Police Academy Information

The rigorous training regimen at the Academy is meant to instill pride and discipline in each recruit. The paramilitary setting helps accomplish this with uniforms, ranks and insignias, chain of command, and traditions. Come graduation day, you will have earned and will take great pride in your new position as an officer with the Whittier Police Department.

Training

Your recruit training will include academics, physical training, enforcement tactics, weapons training, and vehicle operations. You will be required to meet the standards set forth by both the Commission on Peace Officer Standards and Training (P.O.S.T.) and the Academy. The following descriptions will provide an overview of what to expect from each type of training.

Academics

You will be responsible for the 42 “learning domains” (LD) mandated by P.O.S.T., as well as agency-specific policies and procedures. During your six months at the Academy, you will receive over 1,000 hours of training from experienced officers. Should you fail to pass any LD examination, you must take a remedial exam. Failure of the remedial exam will result in termination from the Academy.

Physical Training

Most recruits find physical training to the most challenging portion of Academy attendance. You will need to report for training prepared for a strenuous conditioning program. You will be motivated to push your body to its limits. You will also be expected to pass a multitude of physical fitness tests.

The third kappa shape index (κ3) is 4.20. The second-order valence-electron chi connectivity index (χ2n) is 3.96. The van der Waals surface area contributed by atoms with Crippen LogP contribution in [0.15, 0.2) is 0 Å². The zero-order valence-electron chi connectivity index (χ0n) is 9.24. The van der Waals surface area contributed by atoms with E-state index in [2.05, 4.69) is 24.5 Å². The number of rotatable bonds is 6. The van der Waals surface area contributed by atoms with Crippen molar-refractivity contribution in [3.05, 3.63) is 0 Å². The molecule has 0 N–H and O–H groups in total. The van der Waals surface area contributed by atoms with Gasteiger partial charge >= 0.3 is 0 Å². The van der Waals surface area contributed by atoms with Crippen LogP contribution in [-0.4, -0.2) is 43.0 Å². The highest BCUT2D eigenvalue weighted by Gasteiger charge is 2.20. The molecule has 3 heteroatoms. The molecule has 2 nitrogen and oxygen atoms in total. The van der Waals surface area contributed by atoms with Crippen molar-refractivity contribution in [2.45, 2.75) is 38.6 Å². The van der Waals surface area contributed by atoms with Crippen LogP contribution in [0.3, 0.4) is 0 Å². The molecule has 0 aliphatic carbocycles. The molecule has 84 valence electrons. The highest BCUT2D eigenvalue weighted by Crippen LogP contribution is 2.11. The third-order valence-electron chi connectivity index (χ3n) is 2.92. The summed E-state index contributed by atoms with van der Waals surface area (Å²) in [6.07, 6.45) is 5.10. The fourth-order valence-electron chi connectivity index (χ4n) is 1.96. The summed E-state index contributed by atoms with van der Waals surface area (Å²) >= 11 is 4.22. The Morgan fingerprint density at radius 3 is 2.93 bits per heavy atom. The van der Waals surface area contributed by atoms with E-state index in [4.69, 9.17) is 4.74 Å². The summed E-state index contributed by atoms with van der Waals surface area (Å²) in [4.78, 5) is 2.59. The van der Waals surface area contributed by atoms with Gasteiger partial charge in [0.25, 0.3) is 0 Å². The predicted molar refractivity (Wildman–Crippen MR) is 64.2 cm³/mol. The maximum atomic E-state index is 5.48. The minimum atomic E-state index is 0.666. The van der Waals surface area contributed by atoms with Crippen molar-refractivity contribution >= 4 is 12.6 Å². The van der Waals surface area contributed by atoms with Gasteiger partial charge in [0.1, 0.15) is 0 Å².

To prepare yourself for such demanding activity, you should be involved in a strength-training program well in advance of entering the Academy (a circuit training program is advisable). You should also be running at least 3 miles, 3 times a week, at a 9 minute per mile pace. Prior to reporting to the Academy, you should also be able to complete 50 sit-ups, 50 push-ups, and 4 pull-ups. Following these guidelines will ensure that you meet the minimum acceptable level for new recruits.

Enforcement Tactics

The staff will train you in various aspects of enforcement procedures. You will learn basic applications regarding use of force, patrol techniques, vehicle pullovers, and crimes in progress. Your general knowledge will be tested in each phase, as well as your ability to apply that knowledge to both day and night scenarios.

Weapons Training

Weapons Training is a realistic program that prepares officers to face the challenges of on-the-job encounters.

Each recruit will be instructed in the safe handling and effective use of the Department’s general duty weapons: SigArms Model 226 .40 caliber semiautomatic pistol.

Weapons Training also includes the proper use of Oleoresin Capsicum (OC spray: also known as pepper spray), operations in a chemical environment (CS gas), and basic recognition and handling of confiscated and clandestine weapons.

Emergency Vehicle Operations Course (EVOC)

EVOC, one of the finest law enforcement driver training programs available, will train you in enforcement driving. You will hear lectures on vehicle dynamics, performance driving techniques, and departmental policy. You will also receive interactive driver training, which includes vehicle placement, skid control techniques, performance driving, defensive driving, and Code-3 pursuit driving.

Each recruit must meet minimum performance goals during each phase of interactive training, as well as demonstrate knowledge by written examination.

Training Day

The Academy will be your “home away from home” for the next several months (you do not live on Academy grounds). Your training day will typically begin at 0645 hours and end at approximately 1700 hours. You must remain on Academy grounds during training hours.

Drill

Recruits learn the drill procedures necessary to participate in ceremonies and tactical formations, including riots and civil disturbances. Marching is a critical aspect of drill procedures, and you will practice it often.

Each recruit will face a number of obstacles during Academy training. Most recruits have difficulty with the regimentation and some with the physical testing, but most recruits share one obstacle: they failed to adequately prepare for the demanding Academy lifestyle.